When it comes to full zirconia crowns it was always be pretty cut and dry. Zirconia was ugly and opaceous so, naturally it was prescribed back in the posterior as an alternative for full gold crowns, that is no longer the case. I’m sure you’ve seen the brochures and gotten the emails (probably from us) but there are many different types of zirconia’s available today. Let’s look at the most popular types used today.
The traditional high strength (1400mpa). It’s a very opaque zirconia that still works well as a substructure to be layered with porcelain. It’s great if we’re trying to cover dark stumps, metal posts, etc. Next there is a more translucent option that still maintains some significant strength, (1100mpa) this is what most labs including us would use for crowning second premolar back. Using skilled staining, glazing, and polishing techniques we can make it look pretty good. Last but certainly not least we have, anterior zirconia. A high translucent, not quite as strong, (750mpa) option for restoring anterior teeth. The zirconia we use rival’s medium translucent lithium disilicate materials as far as it’s translucency is concerned and, it’s about twice as strong. Now that we know the types available, knowing when to prescribe, how to prepare, and how to adjust are key when working with zirconia.
Knowing when and why to prescribe is key so let’s ask some questions. Does a pfm with 2mm of reduction look better than a monolithic zirconia crown? Will a lithium disilicate with 1.5mm of reduction look better than a monolithic zirconia crown? The answer to both questions is simple, yes. It’s not a surprise that layering porcelain to a substructure will have a more natural life like appearance. The challenge is getting the proper clearance. That’s where full zirconia has changed the game. Full zirconia can adapt to the type of prep you can achieve. If all you can get is a feather-edge or light chamfer margin, full zirconia can handle it with minimal thickness, ensuring the best emergence profile is attainable with a tooth-colored material. It really comes down to what is best for each patient. If you can get all the room in the world then I would suggest a layered porcelain crown all day. But if clearance, margin or bruxing is an issue then without question, it’s full zirconia.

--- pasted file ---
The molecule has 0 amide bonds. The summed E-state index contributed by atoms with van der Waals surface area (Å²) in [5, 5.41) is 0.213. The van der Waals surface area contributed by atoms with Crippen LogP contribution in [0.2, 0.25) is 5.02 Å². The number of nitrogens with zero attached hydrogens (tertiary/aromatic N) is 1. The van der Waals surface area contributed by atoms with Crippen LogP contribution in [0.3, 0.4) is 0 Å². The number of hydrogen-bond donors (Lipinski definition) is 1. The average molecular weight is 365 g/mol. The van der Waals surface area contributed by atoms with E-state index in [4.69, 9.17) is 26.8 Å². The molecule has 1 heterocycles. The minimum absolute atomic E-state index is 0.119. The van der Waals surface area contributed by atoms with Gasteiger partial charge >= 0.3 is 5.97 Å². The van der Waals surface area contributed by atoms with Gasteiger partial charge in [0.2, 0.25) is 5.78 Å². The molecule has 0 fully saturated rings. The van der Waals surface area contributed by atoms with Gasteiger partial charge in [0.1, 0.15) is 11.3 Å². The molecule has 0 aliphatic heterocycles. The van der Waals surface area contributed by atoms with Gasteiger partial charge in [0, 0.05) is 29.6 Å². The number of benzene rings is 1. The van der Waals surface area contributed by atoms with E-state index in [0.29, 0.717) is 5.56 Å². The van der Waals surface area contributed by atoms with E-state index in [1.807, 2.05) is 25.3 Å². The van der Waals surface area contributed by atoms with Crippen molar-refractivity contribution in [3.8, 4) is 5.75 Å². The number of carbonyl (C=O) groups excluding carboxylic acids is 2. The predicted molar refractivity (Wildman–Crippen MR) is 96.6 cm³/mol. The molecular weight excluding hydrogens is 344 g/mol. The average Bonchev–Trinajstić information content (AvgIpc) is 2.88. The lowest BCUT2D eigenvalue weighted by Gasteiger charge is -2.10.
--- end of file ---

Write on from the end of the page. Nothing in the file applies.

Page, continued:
Preparing for zirconia still requires good hands and attention to detail for it to be a success. Shoulder preparation is not as important, a more feathered edge is acceptable. You can be a little more conservative with your preparation, like you would with a full gold crown. Any preparation with at least 0.6 mm of occlusal space is accepted. Minimum occlusal reduction of 0.6 mm, although 1 mm is ideal for optimal strength. But for anterior zirconia restorations, a minimum occlusal reduction of 0.8 mm with 1.25 mm being ideal, due to the materials decreased strength. We have prep guides available for our zirconia click HERE.
And finally, adjusting zirconia properly is crucial to the life of the crown. I hope this goes without saying but, if you see sparks then you’ve over ground the material. I don’t know how many times I’ve heard “Man that material really sparks when your grinding it”. This makes me cringe because I, and most other lab techs know that if you over heat zirconia when you grind it you introduce microfractures and ruin the durability of the material. If adjustments need to be made at time of delivery think of it like barbequing chicken, low and slow is the best. When adjusting zirconia restorations, you should use a fine-grit diamond with light pressure at a medium to low speed to avoid microfractures. Most bur companies like komet sell zirconia adjustment and polishing kits. After adjustments are made be sure to polish off all the abrasions using the polishing cups that are in the polishing kit.
Working with zirconia can be great for the lab and doctor if both sides are properly educated. We buy FDA approved zirconia that is manufactured in California. I have visited the company and have seen how they make their zirconia. I also completed their training program on proper design and finishing to ensure me and my lab know how to produce this material with the highest standards. Hopefully this helps you in your practice working with zirconia restorations. If you have any questions regarding zirconia please feel free to contact us here at Bayou State Lab.
Stay tuned for the next Bayou State Dental Update!
Tristan is a Certified Dental Technician and General Manager of Bayou State Crown and Bridge Lab Inc. Tristan has been working as a technician for over 15 years and currently resides as President of the Dental Technicians Society